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Midvale Journal

Draper teen wants to make impact as ambassador for World Literacy Foundation

Aug 29, 2017 10:58AM ● By Jana Klopsch

Summer Soller joined the World Literacy Foundation as a youth ambassador. (Harini Srinivasan/youth ambassador)

By Lexi Peery | [email protected]

Summer Soller has always had a deep love for reading and writing, so when she heard from her International Baccalaureate coordinator that the World Literacy Foundation was looking for youth ambassadors, Soller quickly sent in her application, and three days later, got accepted.

“It says on [the World Literacy Foundation] website that 20 percent of people can’t read in the whole population and that was so surprising since I’ve known how to read since I was in kindergarten. I didn’t know that it was such a blessing to read all of the stories I wanted to, so I can’t even imagine not being able to read,” Soller, a Draper resident, said. “I read through their mission about how it can improve health, lower crime, and increase gender equality and employment, and I thought, ‘This is great, why wouldn’t I want to do this?’”

Since joining the youth ambassador program in May, Soller — a senior at Hillcrest High School — has been able to talk to other youth ambassadors and coordinators around the world. With over 200 ambassadors from 30 different countries, there’s plenty of people for Soller to get to know, though it’s mostly through social media.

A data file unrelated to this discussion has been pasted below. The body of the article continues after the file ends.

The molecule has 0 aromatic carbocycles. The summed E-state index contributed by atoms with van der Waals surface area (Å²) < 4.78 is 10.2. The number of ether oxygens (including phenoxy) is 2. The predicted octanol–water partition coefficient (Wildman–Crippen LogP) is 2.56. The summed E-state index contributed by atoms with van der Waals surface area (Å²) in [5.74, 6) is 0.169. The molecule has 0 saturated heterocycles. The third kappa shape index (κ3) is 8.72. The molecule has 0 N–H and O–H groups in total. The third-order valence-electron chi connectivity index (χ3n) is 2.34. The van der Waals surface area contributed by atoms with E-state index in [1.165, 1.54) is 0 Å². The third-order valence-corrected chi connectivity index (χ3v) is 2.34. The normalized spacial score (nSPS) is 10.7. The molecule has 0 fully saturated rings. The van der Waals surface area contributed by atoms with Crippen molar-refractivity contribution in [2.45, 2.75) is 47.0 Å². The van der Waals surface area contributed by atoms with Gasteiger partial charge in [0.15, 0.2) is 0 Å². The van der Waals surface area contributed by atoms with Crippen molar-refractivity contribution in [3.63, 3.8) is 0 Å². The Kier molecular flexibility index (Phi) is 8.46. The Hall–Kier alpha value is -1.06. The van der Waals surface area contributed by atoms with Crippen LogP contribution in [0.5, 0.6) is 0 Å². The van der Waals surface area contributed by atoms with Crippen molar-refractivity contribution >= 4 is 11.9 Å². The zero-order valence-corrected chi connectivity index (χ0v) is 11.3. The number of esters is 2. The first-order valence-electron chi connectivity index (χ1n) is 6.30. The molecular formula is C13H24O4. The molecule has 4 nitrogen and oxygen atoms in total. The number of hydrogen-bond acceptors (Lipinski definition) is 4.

“Everyone is so responsive and so nice and really passionate about what they’re doing for the organization,” Soller said. “If I need help with something, or we’re just talking, or I’m Facebooking someone I don’t know, it’s just a really positive environment. You can tell it’s a bunch of kids who are passionate about reading and literacy and want to help, instead of kids who just want to put it on their resume.”

Besides promoting the foundation, Soller has been tasked with raising $1,000 for the foundation. The funds she and other youth ambassadors raise will be sent to Uganda to build schools, buy books and pay teachers. 

“We’ve donated over 120,000 books to Uganda and other places. We’ve helped with over 200 million people with this program, mostly building schools for places in need,” Soller said. “There’s been thousands of grants given throughout the world. All the money has strictly gone to education and schools to give everyone a chance to have an education.”

Soller is raising the money by doing a walk-a-thon, an idea she got from participating in many of them when she was younger at an international school she attended in Germany. Soller said she hopes the walk-a-thon will happen on Sept. 23, but she’s still in the early stages of planning.

Soller has reached out to various businesses and restaurants in the area soliciting for monetary donations or food for those who participate in the walk-a-thon. Overall, Soller said that local businesses have been very supportive and willing to help in her fundraising endeavors. 

“I’m hoping to show up and have sponsors that will give money to people for every lap they walk, and we’ll just all walk together,” Soller said.

Although Soller won’t be able to travel to Uganda herself to help build the schools and donate the educational resources, she plans to stay involved with the World Literacy Foundation as long as she can. Since her term as youth ambassador expires when she turns 18, she plans to help once she’s in college, and potentially become an adult ambassador for the foundation.

“The whole mission for this foundation is really amazing … I don’t want to just do it for a year,” Soller said. “I want to keep doing it and when I’m older I’ll be able to do more things and I think I’ll be able to make a bigger impact.”